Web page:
It’s 9:30 at night, I am feeling kind of dead. Not kind of - no, I don’t know. I’m not dead, I just wish I was dead. I’m lying in my little bed.
I wish I was dead, wish I was dead, wish I was dead… Depression, a lonely muse, sings in my ear.
I fold myself up like one of the notes people never pass me, and pull the comforter over my body. I try to pretend that I am somewhere far, far away.
BLEEP BLEEP IT IS SIX O’CLOCK BLEEP WAKE UP
Oh, it’s 6:00? Already? Well, I don’t have to be ready until 7:50. I’ll skip the homework I planned to do this morning and get ready in a bit. I need a bit more rest…
6:25. Still dark outside. Please get up.
Worthless, worthless, worthless, hopeless
”Phil, it’s 7:00! You have to leave in 50 minutes! Get up, honey!” My mother cheeps at me from the doorway of my room.
It’s 7:00. Already. I should have known.
Get up right now, you screwed-up, lazy, unkept -
Fine, yes, alright.
I fly through my daily duties of dressing, brushing and breakfast (should I skip? Yes? No? Oh, never mind, it’s not like you would be able to stop yourself anyways. Fattie.) and by then I am so stressed/terrified/depressed that I have involuntarily descended into an almost mute state. I am emotionally numb; listless. This sort-of-defense-mechanism grates on the nasty little perfectionist who lives in my head. She fires up at once, disgusted with the exceptionally worthless qualities I am exhibiting. I am commanded by her to get my act together and put a smile on that face. However, I lack even the energy to do her bidding, and simply continue to stare - frozen - into nothingness.
Well, since you can’t do anything about your state, don’t look anyone in the eye. They’ll know there’s something wrong you.
I begin to ponder my own death. Oh, suicide, how would I carry out thee? Let me count the ways: Pills and Booze, Razor, Rope, in the bathroom, in my room, outside in the forest… These thoughts are immediately met with snarling opposition from other thoughts. Thinking of suicide is “wrong” - therefore, I am even more worthless. To escape the bloody, conflicting words in my head, I crawl further into my imagination.
I am in a room. It is a long, rectangular room with high ceilings. Every surface is covered with smooth white tiles that blend together almost seamlessly at the edges. A single window, high up on the wall I stand in front of, fills the room with bright light. Everything is peaceful. Everything is quiet. I can be alone here.
Suddenly, someone appears in front of the wall opposite me. Hostility practically bursts out of their bodies to come pin me to the wall: their face shows horrible anger, their fists are balled up and they are shaking with the effort it is taking them to keep from attacking me at once. Another person, equally furious, steps out from behind the first person and takes a place beside them. Then another person steps out from behind, and another from behind them, and soon the whole opposite end of the room is filled with angry beings. They shout at me, and raise their fists at me, and snarl and spit and speak of murder. I look towards the window above me, hoping to escape, but it is higher than even the tips of my fingers and there are metal bars over the glass. The crowd of people grows angrier at my apparent consideration of escape, and a tall boy in the front steps forward and cups his hands around his mouth to scream:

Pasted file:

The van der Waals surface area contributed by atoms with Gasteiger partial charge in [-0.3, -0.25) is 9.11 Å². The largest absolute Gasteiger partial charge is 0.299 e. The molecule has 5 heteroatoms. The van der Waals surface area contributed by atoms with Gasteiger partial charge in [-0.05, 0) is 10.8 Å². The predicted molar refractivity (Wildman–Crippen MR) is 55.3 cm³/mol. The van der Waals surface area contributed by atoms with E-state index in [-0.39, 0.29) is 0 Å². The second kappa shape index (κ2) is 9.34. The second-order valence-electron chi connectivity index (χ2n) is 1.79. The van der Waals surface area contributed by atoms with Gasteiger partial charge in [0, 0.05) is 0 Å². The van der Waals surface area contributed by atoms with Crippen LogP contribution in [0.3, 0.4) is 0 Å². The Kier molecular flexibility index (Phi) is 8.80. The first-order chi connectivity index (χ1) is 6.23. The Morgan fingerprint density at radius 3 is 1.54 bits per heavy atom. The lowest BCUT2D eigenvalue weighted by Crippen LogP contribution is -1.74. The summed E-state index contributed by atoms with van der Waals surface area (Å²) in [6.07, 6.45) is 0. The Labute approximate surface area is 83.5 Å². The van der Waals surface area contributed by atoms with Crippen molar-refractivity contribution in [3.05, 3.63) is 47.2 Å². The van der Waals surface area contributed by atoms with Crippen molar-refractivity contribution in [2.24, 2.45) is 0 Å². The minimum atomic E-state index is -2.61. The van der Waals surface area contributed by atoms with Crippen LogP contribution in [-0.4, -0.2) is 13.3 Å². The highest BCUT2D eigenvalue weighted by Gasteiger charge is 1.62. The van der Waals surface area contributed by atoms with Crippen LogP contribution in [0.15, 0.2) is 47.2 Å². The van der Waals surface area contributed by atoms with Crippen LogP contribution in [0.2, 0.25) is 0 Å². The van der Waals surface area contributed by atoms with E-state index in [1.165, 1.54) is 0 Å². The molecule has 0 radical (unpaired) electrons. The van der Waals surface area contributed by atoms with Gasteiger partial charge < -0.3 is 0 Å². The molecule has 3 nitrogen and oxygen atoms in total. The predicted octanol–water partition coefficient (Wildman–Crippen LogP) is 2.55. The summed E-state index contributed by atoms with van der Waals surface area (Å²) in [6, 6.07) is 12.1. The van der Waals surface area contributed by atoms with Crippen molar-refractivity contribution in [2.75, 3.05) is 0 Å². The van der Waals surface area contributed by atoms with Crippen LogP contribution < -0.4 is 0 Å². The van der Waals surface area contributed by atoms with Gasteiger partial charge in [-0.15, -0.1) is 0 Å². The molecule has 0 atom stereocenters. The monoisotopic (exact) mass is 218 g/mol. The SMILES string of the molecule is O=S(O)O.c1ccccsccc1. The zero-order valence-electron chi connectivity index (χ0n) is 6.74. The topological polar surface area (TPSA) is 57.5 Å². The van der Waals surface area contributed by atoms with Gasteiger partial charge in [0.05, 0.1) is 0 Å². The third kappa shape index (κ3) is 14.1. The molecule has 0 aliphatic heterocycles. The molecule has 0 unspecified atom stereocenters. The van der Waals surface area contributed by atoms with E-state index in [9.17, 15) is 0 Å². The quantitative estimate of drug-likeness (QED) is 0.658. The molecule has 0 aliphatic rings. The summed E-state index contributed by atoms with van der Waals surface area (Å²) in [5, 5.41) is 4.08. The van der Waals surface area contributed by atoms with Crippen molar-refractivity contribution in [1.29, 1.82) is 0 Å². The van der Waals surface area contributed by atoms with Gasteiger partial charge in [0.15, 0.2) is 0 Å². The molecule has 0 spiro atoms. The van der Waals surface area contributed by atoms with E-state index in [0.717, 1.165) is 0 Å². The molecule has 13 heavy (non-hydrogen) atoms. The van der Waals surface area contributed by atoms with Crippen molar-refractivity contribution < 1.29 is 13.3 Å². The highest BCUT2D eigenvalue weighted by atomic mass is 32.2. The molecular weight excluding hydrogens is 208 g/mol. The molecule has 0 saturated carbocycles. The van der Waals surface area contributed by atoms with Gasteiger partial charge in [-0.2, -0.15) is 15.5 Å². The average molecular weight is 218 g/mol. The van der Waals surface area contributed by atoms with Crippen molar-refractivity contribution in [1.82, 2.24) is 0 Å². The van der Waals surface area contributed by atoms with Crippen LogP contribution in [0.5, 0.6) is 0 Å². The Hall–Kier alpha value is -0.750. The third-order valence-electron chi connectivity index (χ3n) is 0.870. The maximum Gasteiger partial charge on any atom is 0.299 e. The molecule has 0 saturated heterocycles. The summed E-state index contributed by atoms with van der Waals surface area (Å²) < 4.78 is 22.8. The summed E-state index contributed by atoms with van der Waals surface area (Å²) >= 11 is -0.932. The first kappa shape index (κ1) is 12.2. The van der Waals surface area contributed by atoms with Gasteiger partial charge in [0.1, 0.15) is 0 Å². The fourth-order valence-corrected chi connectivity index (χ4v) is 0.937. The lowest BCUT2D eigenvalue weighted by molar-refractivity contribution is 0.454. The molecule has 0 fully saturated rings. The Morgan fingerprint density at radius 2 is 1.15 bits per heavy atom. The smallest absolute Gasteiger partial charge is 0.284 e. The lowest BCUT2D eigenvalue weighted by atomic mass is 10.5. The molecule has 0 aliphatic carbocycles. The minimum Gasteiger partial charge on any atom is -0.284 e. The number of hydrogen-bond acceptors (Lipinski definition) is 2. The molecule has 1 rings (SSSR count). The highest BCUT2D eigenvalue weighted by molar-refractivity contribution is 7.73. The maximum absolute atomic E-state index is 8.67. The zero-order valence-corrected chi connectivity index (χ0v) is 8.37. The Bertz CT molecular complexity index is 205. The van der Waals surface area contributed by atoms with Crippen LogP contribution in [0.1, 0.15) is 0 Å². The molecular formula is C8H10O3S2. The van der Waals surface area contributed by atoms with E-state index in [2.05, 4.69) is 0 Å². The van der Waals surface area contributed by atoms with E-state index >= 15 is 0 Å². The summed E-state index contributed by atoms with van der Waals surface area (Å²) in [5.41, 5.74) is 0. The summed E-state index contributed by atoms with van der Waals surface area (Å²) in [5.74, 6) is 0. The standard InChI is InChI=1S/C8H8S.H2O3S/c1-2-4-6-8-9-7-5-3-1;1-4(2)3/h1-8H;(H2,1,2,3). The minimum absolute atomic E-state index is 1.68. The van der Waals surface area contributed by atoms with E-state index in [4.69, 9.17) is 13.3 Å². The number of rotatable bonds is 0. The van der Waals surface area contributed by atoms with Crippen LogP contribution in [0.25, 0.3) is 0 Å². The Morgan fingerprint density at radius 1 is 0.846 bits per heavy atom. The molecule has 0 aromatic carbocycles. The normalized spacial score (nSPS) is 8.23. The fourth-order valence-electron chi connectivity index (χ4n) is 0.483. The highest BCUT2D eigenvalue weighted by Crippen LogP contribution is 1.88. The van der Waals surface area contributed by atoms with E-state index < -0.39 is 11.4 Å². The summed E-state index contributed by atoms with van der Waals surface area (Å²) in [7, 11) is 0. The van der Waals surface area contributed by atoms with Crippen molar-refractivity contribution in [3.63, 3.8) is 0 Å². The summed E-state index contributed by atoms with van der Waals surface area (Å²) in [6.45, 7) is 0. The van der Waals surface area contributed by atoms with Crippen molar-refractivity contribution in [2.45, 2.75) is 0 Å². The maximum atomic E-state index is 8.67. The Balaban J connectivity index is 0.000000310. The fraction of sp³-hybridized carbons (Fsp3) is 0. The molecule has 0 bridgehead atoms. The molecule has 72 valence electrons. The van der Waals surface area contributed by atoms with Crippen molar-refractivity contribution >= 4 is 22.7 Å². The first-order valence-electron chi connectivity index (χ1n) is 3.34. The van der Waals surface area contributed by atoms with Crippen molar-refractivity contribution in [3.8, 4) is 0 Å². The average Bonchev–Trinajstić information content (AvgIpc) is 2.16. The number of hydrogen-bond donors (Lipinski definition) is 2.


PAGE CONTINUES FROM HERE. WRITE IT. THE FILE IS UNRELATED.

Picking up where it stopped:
More of the crowd begins to take steps towards me, all of them shouting and screeching.
”You are an ugly human being!”
”You are selfish and insane!”
”You are never going to solve your problems!”
”Phil, are you ready? It’s time to go,” says my mother. I blink. She doesn’t know what just happened inside my head. I guess that’s okay. What happened wasn’t real.
I rush out of my house and to my driveway, where my dad is waiting in the car. As we drive to school, he tries to have a conversation, but I can’t participate. I want to tell him that I am no more useful than a boiled cabbage. No rational humans should speak to boiled cabbages, should they?
Soon I am stepping out of the car again and walking into my school and then my first class. As it turns out, I am late.
Oh, yes, walk into class late. Look at everybody staring at you, Phil! This is pretty pathetic.
Sleepy Sloth Stares Silently into Space. Salliteration.
Teacher reminds Sloth of test tomorrow. Will Sloth be ready? By the way, Sloth missed the pop quiz at the beginning of class today, so Sloth will need to remember to make it up during a study hall later.
”Okay,” I say, through what feels like 100 yards of murky river water.
Class goes by. People talk; blah, blah, blah. Next class = more talking + more space in which to disappear.
”Are you alright?” asks Teacher #2. Sleepy Sloth Stares into Space and the teacher leaves. It is only then that Sloth whispers: